Wall Street doesn't like books it can't read.
That's the lesson of Tuesday's sharp marketwide selloff, which decimated the stocks of some companies whose past accounting and disclosure practices have had Wall Street types scratching their heads. These companies, rightly or wrongly, have become the latest victims of the
saga: With billions of dollars down the drain in the collapse of that once-highflying (and inscrutable) energy company, investors have decided that any business that isn't absolutely transparent isn't worth betting on.
Among the leading decliners in big-cap land Tuesday were
The common thread among these onetime highfliers: All rose to prominence by acquiring businesses using their once-lofty shares -- prompting critics to gripe that the deals made it impossible to determine just how fast the companies were really growing. As a result, short-sellers made hefty bets against the companies, wagering that growth would inevitably slow once their stocks sagged. Tuesday those bets began to pay off, even though there was no news that shed light on the companies' fundamentals.
"Everybody is waiting for the other shoe to drop," says Fuji Futures strategist Phil Ruffat. "It makes them do what the market doesn't like, which is stop and wait before they buy."
Cast in the lead role Tuesday were Tyco and Cendant, which headed the NYSE's list of most-active stocks. Tyco, which plunged $9.39, to $32.61, wiping out $19 billion in market value, defended its decision to pay a director $10 million to facilitate its acqusition of finance company CIT Group; corporate governance worries have hit investors' radar screens since Enron's bankruptcy raised questions about the actions of its auditors. Cendant, subject of rumors that a newspaper was planning a negative story on its accounting, said it was unaware of any forthcoming article and that fourth-quarter results, due Feb. 6, should beat estimates.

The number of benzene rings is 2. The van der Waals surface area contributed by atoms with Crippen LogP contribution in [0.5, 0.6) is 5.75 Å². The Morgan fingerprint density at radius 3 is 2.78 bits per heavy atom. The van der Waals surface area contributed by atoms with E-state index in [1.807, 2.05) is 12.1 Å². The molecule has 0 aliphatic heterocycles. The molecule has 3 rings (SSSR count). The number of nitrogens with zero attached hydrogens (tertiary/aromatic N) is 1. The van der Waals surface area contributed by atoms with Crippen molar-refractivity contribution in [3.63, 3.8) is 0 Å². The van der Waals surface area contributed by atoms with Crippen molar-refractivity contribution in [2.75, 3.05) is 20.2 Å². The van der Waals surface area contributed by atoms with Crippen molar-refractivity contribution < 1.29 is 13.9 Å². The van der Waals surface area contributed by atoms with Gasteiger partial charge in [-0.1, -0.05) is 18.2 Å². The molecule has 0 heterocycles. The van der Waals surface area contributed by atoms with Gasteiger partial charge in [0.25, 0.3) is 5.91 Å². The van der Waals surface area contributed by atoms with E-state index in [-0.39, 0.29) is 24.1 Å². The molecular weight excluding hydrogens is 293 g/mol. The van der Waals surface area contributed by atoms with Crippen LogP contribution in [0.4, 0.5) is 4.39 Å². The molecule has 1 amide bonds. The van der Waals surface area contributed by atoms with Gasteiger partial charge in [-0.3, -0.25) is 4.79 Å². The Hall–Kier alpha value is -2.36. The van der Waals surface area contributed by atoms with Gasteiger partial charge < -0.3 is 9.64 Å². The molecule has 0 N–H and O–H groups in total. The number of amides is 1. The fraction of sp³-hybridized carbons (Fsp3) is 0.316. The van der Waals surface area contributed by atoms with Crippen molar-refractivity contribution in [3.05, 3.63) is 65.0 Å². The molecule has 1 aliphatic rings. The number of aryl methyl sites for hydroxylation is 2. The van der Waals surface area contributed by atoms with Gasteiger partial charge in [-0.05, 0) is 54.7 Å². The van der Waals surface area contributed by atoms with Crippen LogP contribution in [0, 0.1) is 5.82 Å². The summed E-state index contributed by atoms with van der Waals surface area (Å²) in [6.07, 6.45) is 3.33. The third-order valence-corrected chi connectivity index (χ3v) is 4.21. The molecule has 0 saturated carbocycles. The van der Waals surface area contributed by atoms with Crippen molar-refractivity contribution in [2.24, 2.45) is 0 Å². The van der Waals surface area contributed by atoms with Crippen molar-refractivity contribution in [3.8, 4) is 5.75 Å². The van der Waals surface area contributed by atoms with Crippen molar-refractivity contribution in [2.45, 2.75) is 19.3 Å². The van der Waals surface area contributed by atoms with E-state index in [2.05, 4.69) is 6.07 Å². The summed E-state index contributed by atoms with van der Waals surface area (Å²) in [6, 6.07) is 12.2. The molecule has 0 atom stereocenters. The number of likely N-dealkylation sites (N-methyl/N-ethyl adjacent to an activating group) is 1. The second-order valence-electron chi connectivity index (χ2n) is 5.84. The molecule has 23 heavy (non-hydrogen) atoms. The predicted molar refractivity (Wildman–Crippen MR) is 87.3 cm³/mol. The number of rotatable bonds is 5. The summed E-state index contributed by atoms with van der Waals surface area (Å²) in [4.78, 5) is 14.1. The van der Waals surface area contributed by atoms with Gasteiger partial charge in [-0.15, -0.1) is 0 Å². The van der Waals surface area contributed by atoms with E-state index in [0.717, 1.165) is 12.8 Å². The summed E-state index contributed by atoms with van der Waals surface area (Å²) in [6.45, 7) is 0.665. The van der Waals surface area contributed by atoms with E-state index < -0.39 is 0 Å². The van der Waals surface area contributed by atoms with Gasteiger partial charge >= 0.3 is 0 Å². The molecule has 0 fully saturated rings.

Rumors about accounting, said one trader, "are not a good thing to be tied into ever, but it's even worse these days."
It's impossible to know if the rumors about Cendant, for instance, really are specious. Indeed, there's been no actual evidence of any improprieties at any of these companies.
But it's clear that in the current environment, Cendant was a sitting duck for this kind of chatter. Highly acquisitive, boasting a number of off balance sheet partnerships and holding over $6 billion in debt, Cendant also was the biggest investor in
, a former Internet highflier that has run into accounting trouble. Nor does it help that Cendant itself has had trouble with its own books in the past -- many investors were burned badly in 1998 when accounting irregularities sent it tumbling. So now the stock has one of the largest short positions on the Big Board.
Cendant shares rebounded from their lows of the afternoon after the company said it expects to boost 2002 financial targets. But make no mistake: This selloff was never about financial targets, per se.